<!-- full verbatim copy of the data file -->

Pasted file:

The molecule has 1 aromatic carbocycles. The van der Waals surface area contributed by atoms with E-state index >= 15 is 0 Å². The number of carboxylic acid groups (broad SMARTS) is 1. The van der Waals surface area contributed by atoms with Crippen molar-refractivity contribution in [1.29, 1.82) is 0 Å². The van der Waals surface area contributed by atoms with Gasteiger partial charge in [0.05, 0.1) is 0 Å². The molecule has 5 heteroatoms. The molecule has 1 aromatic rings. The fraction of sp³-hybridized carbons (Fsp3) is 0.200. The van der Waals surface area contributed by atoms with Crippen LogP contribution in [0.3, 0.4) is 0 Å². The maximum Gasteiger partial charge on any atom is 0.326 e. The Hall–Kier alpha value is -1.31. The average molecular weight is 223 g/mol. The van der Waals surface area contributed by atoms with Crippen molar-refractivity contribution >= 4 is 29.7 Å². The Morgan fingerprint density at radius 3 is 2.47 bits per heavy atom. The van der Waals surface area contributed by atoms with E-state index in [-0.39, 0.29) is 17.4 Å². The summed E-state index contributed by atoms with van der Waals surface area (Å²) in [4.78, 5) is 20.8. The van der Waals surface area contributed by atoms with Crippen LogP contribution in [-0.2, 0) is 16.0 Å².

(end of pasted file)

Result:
The molecule has 1 aromatic carbocycles. The van der Waals surface area contributed by atoms with E-state index >= 15 is 0 Å². The number of carboxylic acid groups (broad SMARTS) is 1. The van der Waals surface area contributed by atoms with Crippen molar-refractivity contribution in [1.29, 1.82) is 0 Å². The van der Waals surface area contributed by atoms with Gasteiger partial charge in [0.05, 0.1) is 0 Å². The molecule has 5 heteroatoms. The molecule has 1 aromatic rings. The fraction of sp³-hybridized carbons (Fsp3) is 0.200. The van der Waals surface area contributed by atoms with Crippen LogP contribution in [0.3, 0.4) is 0 Å². The maximum Gasteiger partial charge on any atom is 0.326 e. The Hall–Kier alpha value is -1.31. The average molecular weight is 223 g/mol. The van der Waals surface area contributed by atoms with Crippen molar-refractivity contribution >= 4 is 29.7 Å². The Morgan fingerprint density at radius 3 is 2.47 bits per heavy atom. The van der Waals surface area contributed by atoms with E-state index in [-0.39, 0.29) is 17.4 Å². The summed E-state index contributed by atoms with van der Waals surface area (Å²) in [4.78, 5) is 20.8. The van der Waals surface area contributed by atoms with Crippen LogP contribution in [-0.2, 0) is 16.0 Å².